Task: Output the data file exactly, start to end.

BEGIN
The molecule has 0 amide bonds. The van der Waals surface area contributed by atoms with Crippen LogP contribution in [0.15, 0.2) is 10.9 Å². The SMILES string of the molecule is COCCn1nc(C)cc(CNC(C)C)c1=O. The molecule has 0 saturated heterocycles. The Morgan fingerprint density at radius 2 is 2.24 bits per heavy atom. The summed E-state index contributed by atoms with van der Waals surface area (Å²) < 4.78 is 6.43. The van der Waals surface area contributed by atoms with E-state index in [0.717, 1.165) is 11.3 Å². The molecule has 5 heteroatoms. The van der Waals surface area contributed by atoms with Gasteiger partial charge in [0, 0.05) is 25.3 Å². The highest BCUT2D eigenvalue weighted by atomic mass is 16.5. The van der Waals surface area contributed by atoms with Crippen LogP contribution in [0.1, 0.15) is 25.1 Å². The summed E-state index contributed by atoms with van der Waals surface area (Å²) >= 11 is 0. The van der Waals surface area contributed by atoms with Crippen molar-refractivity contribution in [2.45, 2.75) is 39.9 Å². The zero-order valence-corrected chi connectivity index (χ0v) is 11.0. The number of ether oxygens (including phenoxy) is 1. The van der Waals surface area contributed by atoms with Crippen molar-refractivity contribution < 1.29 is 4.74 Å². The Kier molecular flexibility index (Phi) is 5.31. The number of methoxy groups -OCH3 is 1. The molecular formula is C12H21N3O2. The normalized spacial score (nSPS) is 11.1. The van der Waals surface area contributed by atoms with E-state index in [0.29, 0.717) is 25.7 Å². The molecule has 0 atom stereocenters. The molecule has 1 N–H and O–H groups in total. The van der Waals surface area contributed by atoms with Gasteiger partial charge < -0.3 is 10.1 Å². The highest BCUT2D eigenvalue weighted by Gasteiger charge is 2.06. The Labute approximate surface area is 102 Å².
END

The molecule has 0 amide bonds. The van der Waals surface area contributed by atoms with Crippen LogP contribution in [0.15, 0.2) is 10.9 Å². The SMILES string of the molecule is COCCn1nc(C)cc(CNC(C)C)c1=O. The molecule has 0 saturated heterocycles. The Morgan fingerprint density at radius 2 is 2.24 bits per heavy atom. The summed E-state index contributed by atoms with van der Waals surface area (Å²) < 4.78 is 6.43. The van der Waals surface area contributed by atoms with E-state index in [0.717, 1.165) is 11.3 Å². The molecule has 5 heteroatoms. The van der Waals surface area contributed by atoms with Gasteiger partial charge in [0, 0.05) is 25.3 Å². The highest BCUT2D eigenvalue weighted by atomic mass is 16.5. The van der Waals surface area contributed by atoms with Crippen LogP contribution in [0.1, 0.15) is 25.1 Å². The summed E-state index contributed by atoms with van der Waals surface area (Å²) >= 11 is 0. The van der Waals surface area contributed by atoms with Crippen molar-refractivity contribution in [2.45, 2.75) is 39.9 Å². The zero-order valence-corrected chi connectivity index (χ0v) is 11.0. The number of ether oxygens (including phenoxy) is 1. The van der Waals surface area contributed by atoms with Crippen molar-refractivity contribution < 1.29 is 4.74 Å². The Kier molecular flexibility index (Phi) is 5.31. The number of methoxy groups -OCH3 is 1. The molecular formula is C12H21N3O2. The normalized spacial score (nSPS) is 11.1. The van der Waals surface area contributed by atoms with E-state index in [0.29, 0.717) is 25.7 Å². The molecule has 0 atom stereocenters. The molecule has 1 N–H and O–H groups in total. The van der Waals surface area contributed by atoms with Gasteiger partial charge < -0.3 is 10.1 Å². The highest BCUT2D eigenvalue weighted by Gasteiger charge is 2.06. The Labute approximate surface area is 102 Å².